The original text
The play tells of the complications ensuing when the excessively puritanical heroine believes herself duty-bound to marry an unknown man who, in rescuing her from a serious fall in the Pyrenees, has been unable to avoid seeing the exposed lower half of her body.
It was first performed in French at the Théâtre des Bouffes-Parisiens on 12 November 1890, and became immensely popular with Parisian audiences, being performed a staggering 816 times. Many productions would follow in continental Europe, Britain, the US, South Africa and Australia between 1891 and 1896.
Translations and adaptations
Originally adapted into little less raunchy English version as Miss Decima by F.C. Burnand (1836-1917), with lyrics by Percy Reeve (1855-??). It was first produced at the Criterion Theatre, London, on 23 July 1891. In New York it opened under the original title of Miss Helyett at the Star Theatre on 3 November, 1891, in a new production by David Belasco (1853-1931).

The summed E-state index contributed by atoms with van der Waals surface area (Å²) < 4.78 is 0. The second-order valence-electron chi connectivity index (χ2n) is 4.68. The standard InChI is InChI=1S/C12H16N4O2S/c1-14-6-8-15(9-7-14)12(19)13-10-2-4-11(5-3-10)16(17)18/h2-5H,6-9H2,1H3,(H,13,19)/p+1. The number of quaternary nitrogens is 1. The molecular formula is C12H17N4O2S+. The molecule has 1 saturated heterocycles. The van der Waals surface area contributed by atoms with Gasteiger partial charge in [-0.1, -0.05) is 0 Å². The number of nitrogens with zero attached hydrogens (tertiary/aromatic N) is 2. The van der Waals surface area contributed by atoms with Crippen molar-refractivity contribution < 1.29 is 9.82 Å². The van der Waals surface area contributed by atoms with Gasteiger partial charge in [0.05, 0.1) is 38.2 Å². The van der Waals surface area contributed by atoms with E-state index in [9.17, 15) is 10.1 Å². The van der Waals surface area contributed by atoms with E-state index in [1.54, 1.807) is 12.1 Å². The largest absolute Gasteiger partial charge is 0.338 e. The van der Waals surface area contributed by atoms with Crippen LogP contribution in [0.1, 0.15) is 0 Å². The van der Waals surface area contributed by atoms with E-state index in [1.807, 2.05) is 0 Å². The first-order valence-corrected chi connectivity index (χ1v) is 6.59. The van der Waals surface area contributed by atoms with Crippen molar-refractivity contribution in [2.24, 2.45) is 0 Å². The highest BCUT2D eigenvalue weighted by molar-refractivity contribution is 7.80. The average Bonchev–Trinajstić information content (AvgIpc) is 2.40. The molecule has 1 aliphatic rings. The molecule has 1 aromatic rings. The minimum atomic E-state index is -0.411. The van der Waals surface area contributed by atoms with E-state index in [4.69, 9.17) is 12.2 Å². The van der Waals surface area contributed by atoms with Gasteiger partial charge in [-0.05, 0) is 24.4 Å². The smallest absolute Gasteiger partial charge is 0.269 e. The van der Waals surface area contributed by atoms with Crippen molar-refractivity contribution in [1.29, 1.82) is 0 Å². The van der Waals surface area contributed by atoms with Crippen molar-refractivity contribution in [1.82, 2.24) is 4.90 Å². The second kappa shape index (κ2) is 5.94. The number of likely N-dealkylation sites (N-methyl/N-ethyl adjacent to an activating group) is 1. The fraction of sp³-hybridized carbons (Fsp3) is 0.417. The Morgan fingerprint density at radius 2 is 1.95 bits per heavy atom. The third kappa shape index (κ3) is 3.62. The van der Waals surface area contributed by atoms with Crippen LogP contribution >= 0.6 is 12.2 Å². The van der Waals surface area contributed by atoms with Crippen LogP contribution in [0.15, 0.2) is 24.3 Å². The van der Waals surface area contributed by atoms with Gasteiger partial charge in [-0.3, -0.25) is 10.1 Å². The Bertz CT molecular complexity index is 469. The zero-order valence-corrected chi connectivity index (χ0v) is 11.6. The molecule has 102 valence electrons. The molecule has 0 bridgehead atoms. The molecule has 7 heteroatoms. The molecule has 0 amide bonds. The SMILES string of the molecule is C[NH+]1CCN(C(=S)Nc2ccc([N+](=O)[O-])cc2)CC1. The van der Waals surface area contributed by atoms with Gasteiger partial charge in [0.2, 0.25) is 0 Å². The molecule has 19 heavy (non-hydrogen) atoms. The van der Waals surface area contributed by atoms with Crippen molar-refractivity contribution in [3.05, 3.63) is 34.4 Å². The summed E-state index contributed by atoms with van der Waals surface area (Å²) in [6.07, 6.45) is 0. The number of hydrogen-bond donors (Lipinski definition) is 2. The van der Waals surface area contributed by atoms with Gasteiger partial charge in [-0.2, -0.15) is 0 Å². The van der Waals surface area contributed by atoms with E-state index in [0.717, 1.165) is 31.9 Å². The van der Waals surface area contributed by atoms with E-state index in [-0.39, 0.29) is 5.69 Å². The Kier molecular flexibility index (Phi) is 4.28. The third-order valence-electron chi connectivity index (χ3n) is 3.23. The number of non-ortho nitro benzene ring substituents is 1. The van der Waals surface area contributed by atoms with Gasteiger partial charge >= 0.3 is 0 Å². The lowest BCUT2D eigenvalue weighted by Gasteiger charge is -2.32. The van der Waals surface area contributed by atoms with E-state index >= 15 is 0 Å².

Performance history in South Africa
1894: Performed in Burnand's English version as Miss Decima in the second half of the year by the Cairns James Company as part of their season in the Good Hope Theatre, Cape Town, under the auspices of the Wheeler Theatre Company.
Richard Traubner. 2004. Operetta: A Theatrical History. Routledge: p.90
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